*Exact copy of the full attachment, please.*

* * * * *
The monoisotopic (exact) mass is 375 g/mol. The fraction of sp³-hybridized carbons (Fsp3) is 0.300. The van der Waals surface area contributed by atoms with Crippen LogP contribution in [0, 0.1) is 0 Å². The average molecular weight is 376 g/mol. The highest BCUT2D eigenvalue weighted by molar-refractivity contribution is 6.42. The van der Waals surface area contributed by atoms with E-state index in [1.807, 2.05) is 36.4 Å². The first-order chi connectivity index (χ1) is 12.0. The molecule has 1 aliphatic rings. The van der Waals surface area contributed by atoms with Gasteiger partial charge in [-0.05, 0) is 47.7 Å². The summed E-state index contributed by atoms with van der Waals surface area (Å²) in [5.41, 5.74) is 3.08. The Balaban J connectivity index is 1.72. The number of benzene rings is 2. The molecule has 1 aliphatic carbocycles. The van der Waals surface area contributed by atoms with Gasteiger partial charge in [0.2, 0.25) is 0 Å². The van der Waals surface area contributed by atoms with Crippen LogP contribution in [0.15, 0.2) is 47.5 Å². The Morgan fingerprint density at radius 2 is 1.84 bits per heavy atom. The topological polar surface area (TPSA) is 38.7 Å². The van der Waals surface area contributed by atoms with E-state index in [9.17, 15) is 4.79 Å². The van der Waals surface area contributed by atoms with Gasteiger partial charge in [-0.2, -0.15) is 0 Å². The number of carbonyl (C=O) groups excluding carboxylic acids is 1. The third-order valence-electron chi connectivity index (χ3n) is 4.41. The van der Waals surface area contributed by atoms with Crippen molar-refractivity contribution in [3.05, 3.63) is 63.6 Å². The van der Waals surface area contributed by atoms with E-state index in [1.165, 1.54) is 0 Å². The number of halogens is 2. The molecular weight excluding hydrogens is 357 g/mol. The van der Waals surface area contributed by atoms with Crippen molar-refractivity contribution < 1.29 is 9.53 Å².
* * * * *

The monoisotopic (exact) mass is 375 g/mol. The fraction of sp³-hybridized carbons (Fsp3) is 0.300. The van der Waals surface area contributed by atoms with Crippen LogP contribution in [0, 0.1) is 0 Å². The average molecular weight is 376 g/mol. The highest BCUT2D eigenvalue weighted by molar-refractivity contribution is 6.42. The van der Waals surface area contributed by atoms with E-state index in [1.807, 2.05) is 36.4 Å². The first-order chi connectivity index (χ1) is 12.0. The molecule has 1 aliphatic rings. The van der Waals surface area contributed by atoms with Gasteiger partial charge in [-0.05, 0) is 47.7 Å². The summed E-state index contributed by atoms with van der Waals surface area (Å²) in [5.41, 5.74) is 3.08. The Balaban J connectivity index is 1.72. The number of benzene rings is 2. The molecule has 1 aliphatic carbocycles. The van der Waals surface area contributed by atoms with Gasteiger partial charge in [0.2, 0.25) is 0 Å². The van der Waals surface area contributed by atoms with Crippen LogP contribution in [0.15, 0.2) is 47.5 Å². The Morgan fingerprint density at radius 2 is 1.84 bits per heavy atom. The topological polar surface area (TPSA) is 38.7 Å². The van der Waals surface area contributed by atoms with E-state index in [9.17, 15) is 4.79 Å². The van der Waals surface area contributed by atoms with Gasteiger partial charge in [-0.2, -0.15) is 0 Å². The number of carbonyl (C=O) groups excluding carboxylic acids is 1. The third-order valence-electron chi connectivity index (χ3n) is 4.41. The van der Waals surface area contributed by atoms with Crippen molar-refractivity contribution in [3.05, 3.63) is 63.6 Å². The van der Waals surface area contributed by atoms with E-state index in [1.165, 1.54) is 0 Å². The number of halogens is 2. The molecular weight excluding hydrogens is 357 g/mol. The van der Waals surface area contributed by atoms with Crippen molar-refractivity contribution < 1.29 is 9.53 Å².